Ultimately, the greater efficiencies that connectivity offers will translate into significant cost savings on maintenance and man-hours, as well as increased safety for the plant and personnel. Without the need to manually review meter/sensor data, there are fewer opportunities for personnel to be injured in the plant or field.
Data is immediately actionable without waiting for it to be entered and sorted. This cannot be overstressed—the ability to have real-time data at one’s fingertips is a game changer. Leveraging available data through software applications that offer intelligence, security, scalability, and immediate insights allows peak-process optimization.
Another valuable benefit comes from the fact that the new generation of workers in plants is made up of digital native; they grew up with technology and expect information to be available through apps. They won’t need much training to get up to speed with such solutions, thus reducing the time needed to learn their jobs.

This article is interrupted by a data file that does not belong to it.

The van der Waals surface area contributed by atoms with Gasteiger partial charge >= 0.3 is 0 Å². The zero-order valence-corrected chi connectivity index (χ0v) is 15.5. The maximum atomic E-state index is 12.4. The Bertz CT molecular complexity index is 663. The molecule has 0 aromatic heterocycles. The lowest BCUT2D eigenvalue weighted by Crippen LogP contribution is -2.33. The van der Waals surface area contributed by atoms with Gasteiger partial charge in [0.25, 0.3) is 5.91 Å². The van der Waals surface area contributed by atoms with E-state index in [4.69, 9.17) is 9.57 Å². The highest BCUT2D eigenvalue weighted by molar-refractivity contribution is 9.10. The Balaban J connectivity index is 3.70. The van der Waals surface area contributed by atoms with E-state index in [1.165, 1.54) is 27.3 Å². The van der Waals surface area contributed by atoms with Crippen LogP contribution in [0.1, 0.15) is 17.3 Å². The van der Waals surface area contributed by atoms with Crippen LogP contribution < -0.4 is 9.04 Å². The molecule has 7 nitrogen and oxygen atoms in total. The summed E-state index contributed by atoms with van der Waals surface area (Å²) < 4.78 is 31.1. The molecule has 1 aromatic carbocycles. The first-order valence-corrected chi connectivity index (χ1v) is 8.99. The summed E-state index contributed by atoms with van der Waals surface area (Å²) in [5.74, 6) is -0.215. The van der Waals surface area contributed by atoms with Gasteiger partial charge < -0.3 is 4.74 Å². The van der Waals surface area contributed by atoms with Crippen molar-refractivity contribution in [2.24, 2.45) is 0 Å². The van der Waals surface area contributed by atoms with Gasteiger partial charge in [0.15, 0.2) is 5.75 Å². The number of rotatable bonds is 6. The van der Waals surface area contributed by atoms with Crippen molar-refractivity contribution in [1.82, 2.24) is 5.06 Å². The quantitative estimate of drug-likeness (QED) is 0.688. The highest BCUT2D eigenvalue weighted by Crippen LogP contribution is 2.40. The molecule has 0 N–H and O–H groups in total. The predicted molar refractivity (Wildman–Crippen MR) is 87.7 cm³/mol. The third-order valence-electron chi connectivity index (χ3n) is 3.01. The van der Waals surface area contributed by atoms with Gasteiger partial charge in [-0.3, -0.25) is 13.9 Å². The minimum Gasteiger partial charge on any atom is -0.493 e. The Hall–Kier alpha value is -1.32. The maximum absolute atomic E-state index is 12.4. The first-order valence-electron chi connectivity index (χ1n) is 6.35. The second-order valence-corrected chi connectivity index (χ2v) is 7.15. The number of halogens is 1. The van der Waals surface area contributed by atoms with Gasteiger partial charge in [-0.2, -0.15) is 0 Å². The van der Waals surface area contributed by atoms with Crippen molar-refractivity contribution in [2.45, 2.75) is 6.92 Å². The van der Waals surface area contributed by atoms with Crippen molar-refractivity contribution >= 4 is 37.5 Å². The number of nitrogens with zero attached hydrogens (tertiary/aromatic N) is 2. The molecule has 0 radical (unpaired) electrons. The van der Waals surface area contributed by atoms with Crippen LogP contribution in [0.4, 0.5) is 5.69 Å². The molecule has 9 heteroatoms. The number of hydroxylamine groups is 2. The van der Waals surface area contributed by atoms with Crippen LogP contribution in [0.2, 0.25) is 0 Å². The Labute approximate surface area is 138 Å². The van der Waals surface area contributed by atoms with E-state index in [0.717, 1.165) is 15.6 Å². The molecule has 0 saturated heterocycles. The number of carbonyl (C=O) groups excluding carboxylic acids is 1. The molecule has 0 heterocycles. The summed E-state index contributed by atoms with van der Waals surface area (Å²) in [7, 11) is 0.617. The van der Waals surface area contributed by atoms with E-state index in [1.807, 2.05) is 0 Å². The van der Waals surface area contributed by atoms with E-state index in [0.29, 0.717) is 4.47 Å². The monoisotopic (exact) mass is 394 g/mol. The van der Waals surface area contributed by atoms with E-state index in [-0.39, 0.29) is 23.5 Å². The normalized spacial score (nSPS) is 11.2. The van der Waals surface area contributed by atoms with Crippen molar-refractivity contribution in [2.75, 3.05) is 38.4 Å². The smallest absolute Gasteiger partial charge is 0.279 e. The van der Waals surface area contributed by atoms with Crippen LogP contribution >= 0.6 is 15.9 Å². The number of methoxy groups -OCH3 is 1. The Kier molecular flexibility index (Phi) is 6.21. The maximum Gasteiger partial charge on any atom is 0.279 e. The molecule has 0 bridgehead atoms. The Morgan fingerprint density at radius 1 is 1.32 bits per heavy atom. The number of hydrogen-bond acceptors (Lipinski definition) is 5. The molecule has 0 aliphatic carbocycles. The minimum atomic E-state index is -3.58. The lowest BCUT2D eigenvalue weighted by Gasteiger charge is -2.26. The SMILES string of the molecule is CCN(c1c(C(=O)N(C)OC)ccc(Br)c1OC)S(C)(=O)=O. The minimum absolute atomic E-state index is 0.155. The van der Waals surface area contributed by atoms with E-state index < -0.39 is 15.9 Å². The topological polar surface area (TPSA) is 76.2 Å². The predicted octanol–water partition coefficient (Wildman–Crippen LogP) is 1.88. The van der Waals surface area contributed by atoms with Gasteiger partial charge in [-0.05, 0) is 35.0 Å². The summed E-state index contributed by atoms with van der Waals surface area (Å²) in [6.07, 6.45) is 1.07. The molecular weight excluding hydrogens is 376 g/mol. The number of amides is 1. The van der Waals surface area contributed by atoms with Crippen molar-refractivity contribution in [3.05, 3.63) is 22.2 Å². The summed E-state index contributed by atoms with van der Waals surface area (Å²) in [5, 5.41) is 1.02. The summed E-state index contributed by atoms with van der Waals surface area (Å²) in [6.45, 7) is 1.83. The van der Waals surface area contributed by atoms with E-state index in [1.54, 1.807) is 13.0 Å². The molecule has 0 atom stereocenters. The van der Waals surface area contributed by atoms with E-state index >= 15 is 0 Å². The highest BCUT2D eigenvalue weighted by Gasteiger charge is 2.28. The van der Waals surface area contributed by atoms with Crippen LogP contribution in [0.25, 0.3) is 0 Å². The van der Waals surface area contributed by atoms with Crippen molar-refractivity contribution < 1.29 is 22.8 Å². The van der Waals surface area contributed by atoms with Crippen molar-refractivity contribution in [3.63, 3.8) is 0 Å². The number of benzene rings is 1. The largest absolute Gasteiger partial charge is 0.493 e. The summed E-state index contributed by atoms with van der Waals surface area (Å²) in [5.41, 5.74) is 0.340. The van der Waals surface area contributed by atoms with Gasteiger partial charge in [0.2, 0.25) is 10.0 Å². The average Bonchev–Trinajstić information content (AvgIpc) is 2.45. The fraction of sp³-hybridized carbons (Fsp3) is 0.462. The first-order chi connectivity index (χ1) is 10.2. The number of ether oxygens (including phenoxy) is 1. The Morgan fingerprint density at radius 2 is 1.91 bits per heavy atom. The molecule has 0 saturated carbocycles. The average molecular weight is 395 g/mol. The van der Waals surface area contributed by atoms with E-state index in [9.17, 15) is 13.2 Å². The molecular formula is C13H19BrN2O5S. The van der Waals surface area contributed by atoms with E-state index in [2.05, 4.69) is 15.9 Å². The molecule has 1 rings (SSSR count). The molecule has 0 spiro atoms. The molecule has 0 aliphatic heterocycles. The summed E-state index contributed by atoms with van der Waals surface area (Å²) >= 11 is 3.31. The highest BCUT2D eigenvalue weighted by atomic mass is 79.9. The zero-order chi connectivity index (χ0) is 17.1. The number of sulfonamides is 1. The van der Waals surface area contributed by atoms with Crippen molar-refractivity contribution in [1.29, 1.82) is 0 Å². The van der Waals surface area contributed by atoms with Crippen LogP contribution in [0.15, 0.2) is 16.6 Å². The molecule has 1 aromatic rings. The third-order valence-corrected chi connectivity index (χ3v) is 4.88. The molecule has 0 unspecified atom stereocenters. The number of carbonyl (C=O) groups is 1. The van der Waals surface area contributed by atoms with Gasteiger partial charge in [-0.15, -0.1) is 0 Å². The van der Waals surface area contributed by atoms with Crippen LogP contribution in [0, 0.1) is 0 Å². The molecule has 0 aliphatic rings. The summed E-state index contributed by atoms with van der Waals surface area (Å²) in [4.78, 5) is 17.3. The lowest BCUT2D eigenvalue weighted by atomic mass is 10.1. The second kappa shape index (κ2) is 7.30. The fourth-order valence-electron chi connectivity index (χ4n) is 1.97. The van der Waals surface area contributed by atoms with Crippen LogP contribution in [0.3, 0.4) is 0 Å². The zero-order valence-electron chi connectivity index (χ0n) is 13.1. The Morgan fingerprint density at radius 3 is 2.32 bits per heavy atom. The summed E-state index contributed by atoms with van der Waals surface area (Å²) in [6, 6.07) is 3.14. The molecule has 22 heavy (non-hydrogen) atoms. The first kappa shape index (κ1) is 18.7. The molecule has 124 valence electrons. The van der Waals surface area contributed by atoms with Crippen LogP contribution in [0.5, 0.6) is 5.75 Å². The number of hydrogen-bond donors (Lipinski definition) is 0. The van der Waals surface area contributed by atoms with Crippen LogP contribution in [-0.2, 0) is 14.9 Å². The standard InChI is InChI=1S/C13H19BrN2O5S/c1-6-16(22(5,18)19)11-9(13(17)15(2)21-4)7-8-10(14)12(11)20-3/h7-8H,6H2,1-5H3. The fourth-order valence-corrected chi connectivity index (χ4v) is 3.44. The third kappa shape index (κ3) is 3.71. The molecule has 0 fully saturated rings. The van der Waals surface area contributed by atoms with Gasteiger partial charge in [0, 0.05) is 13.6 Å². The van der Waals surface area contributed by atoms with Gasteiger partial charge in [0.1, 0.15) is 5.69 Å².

NO BIG, RISKY LEAPS
Entry into the world of IIoT and the promise of next-level productivity can be accomplished through small steps that will pay big dividends. In short, there is no need for massive capital expenses to invest in technology upgrades that may not meet a plant’s needs, not to mention require expensive training of personnel. Initiating major changes at great expense is not always an option, especially in industries with strong market fluctuations, such as oil and gas. Implementing smaller, software- and sensor-based changes can meet the needs of modernization while larger, i.e., infrastructure, changes can come at a more gradual pace. EP
This information was provided by Emerson Flow Solutions, St. Louis. To learn more about equipment-monitoring and -control topics, visit emersonflowsolutions.com.